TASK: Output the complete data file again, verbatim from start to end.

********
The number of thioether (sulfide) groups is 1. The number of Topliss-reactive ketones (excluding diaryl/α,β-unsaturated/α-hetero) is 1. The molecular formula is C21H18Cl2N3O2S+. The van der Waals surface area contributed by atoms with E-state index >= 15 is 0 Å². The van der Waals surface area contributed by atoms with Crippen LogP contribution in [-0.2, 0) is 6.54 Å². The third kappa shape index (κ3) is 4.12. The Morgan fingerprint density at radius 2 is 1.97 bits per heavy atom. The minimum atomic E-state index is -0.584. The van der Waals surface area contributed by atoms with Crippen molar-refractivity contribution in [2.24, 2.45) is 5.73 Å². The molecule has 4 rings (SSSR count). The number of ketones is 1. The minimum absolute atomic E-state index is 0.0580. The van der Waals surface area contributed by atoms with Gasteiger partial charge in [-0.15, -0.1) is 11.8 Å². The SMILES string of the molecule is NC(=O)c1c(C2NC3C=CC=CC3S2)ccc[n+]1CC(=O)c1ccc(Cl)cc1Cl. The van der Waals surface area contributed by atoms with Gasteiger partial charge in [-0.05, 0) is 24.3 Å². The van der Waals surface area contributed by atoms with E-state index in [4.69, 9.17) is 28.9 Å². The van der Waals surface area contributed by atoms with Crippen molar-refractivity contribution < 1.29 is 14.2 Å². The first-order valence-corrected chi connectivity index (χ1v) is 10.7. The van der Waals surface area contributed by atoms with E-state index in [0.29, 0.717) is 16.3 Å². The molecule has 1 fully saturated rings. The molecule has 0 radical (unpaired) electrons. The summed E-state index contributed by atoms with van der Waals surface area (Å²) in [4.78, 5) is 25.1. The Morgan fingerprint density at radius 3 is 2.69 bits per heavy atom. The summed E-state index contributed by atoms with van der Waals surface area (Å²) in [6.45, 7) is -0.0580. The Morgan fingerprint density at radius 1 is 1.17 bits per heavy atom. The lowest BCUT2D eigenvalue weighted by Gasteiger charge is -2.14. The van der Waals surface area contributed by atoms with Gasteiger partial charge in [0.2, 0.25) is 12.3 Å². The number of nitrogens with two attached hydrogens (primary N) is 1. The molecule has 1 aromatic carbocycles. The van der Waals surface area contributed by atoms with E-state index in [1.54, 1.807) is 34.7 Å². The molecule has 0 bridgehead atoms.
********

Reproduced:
The number of thioether (sulfide) groups is 1. The number of Topliss-reactive ketones (excluding diaryl/α,β-unsaturated/α-hetero) is 1. The molecular formula is C21H18Cl2N3O2S+. The van der Waals surface area contributed by atoms with E-state index >= 15 is 0 Å². The van der Waals surface area contributed by atoms with Crippen LogP contribution in [-0.2, 0) is 6.54 Å². The third kappa shape index (κ3) is 4.12. The Morgan fingerprint density at radius 2 is 1.97 bits per heavy atom. The minimum atomic E-state index is -0.584. The van der Waals surface area contributed by atoms with Crippen molar-refractivity contribution in [2.24, 2.45) is 5.73 Å². The molecule has 4 rings (SSSR count). The number of ketones is 1. The minimum absolute atomic E-state index is 0.0580. The van der Waals surface area contributed by atoms with Gasteiger partial charge in [-0.15, -0.1) is 11.8 Å². The SMILES string of the molecule is NC(=O)c1c(C2NC3C=CC=CC3S2)ccc[n+]1CC(=O)c1ccc(Cl)cc1Cl. The van der Waals surface area contributed by atoms with Gasteiger partial charge in [-0.05, 0) is 24.3 Å². The van der Waals surface area contributed by atoms with E-state index in [4.69, 9.17) is 28.9 Å². The van der Waals surface area contributed by atoms with Crippen molar-refractivity contribution < 1.29 is 14.2 Å². The first-order valence-corrected chi connectivity index (χ1v) is 10.7. The van der Waals surface area contributed by atoms with E-state index in [0.29, 0.717) is 16.3 Å². The molecule has 1 fully saturated rings. The molecule has 0 radical (unpaired) electrons. The summed E-state index contributed by atoms with van der Waals surface area (Å²) in [4.78, 5) is 25.1. The Morgan fingerprint density at radius 3 is 2.69 bits per heavy atom. The summed E-state index contributed by atoms with van der Waals surface area (Å²) in [6.45, 7) is -0.0580. The Morgan fingerprint density at radius 1 is 1.17 bits per heavy atom. The lowest BCUT2D eigenvalue weighted by Gasteiger charge is -2.14. The van der Waals surface area contributed by atoms with Gasteiger partial charge in [0.2, 0.25) is 12.3 Å². The number of nitrogens with two attached hydrogens (primary N) is 1. The molecule has 1 aromatic carbocycles. The van der Waals surface area contributed by atoms with E-state index in [1.54, 1.807) is 34.7 Å². The molecule has 0 bridgehead atoms.